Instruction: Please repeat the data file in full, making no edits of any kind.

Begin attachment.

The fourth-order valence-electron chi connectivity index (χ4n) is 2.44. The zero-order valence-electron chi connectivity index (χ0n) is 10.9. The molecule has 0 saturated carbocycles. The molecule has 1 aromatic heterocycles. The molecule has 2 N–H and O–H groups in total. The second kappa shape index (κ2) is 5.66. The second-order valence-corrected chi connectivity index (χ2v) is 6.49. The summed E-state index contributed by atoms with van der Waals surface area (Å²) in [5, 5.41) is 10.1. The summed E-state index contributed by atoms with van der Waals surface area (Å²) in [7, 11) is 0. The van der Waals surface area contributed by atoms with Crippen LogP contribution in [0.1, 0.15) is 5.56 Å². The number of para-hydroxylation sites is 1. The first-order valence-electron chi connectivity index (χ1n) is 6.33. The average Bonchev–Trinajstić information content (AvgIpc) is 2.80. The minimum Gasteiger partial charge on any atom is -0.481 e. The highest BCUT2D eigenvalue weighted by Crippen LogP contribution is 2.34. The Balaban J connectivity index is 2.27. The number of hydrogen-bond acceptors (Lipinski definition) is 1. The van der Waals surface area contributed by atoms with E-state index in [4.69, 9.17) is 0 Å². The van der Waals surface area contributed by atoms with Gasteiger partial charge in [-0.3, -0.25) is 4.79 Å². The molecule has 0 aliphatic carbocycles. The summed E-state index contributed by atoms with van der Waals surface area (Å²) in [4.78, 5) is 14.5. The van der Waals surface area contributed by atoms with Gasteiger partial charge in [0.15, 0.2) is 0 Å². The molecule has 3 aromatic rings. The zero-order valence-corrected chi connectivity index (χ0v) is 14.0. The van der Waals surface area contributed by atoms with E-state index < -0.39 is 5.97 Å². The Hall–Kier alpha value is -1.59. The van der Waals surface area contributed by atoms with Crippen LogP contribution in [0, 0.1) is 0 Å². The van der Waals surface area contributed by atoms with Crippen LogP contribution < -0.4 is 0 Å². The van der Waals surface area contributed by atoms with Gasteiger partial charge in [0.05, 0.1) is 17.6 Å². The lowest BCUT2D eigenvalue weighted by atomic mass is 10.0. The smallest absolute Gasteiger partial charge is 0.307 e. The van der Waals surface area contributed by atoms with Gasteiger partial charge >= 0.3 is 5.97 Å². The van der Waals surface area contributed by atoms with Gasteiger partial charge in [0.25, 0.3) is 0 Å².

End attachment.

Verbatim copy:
The fourth-order valence-electron chi connectivity index (χ4n) is 2.44. The zero-order valence-electron chi connectivity index (χ0n) is 10.9. The molecule has 0 saturated carbocycles. The molecule has 1 aromatic heterocycles. The molecule has 2 N–H and O–H groups in total. The second kappa shape index (κ2) is 5.66. The second-order valence-corrected chi connectivity index (χ2v) is 6.49. The summed E-state index contributed by atoms with van der Waals surface area (Å²) in [5, 5.41) is 10.1. The summed E-state index contributed by atoms with van der Waals surface area (Å²) in [7, 11) is 0. The van der Waals surface area contributed by atoms with Crippen LogP contribution in [0.1, 0.15) is 5.56 Å². The number of para-hydroxylation sites is 1. The first-order valence-electron chi connectivity index (χ1n) is 6.33. The average Bonchev–Trinajstić information content (AvgIpc) is 2.80. The minimum Gasteiger partial charge on any atom is -0.481 e. The highest BCUT2D eigenvalue weighted by Crippen LogP contribution is 2.34. The Balaban J connectivity index is 2.27. The number of hydrogen-bond acceptors (Lipinski definition) is 1. The van der Waals surface area contributed by atoms with E-state index in [4.69, 9.17) is 0 Å². The van der Waals surface area contributed by atoms with Gasteiger partial charge in [-0.3, -0.25) is 4.79 Å². The molecule has 0 aliphatic carbocycles. The summed E-state index contributed by atoms with van der Waals surface area (Å²) in [4.78, 5) is 14.5. The van der Waals surface area contributed by atoms with Gasteiger partial charge in [0.15, 0.2) is 0 Å². The molecule has 3 aromatic rings. The zero-order valence-corrected chi connectivity index (χ0v) is 14.0. The van der Waals surface area contributed by atoms with E-state index < -0.39 is 5.97 Å². The Hall–Kier alpha value is -1.59. The van der Waals surface area contributed by atoms with Crippen LogP contribution in [0, 0.1) is 0 Å². The van der Waals surface area contributed by atoms with Crippen LogP contribution < -0.4 is 0 Å². The van der Waals surface area contributed by atoms with Gasteiger partial charge in [0.05, 0.1) is 17.6 Å². The lowest BCUT2D eigenvalue weighted by atomic mass is 10.0. The smallest absolute Gasteiger partial charge is 0.307 e. The van der Waals surface area contributed by atoms with Gasteiger partial charge >= 0.3 is 5.97 Å². The van der Waals surface area contributed by atoms with Gasteiger partial charge in [0.25, 0.3) is 0 Å².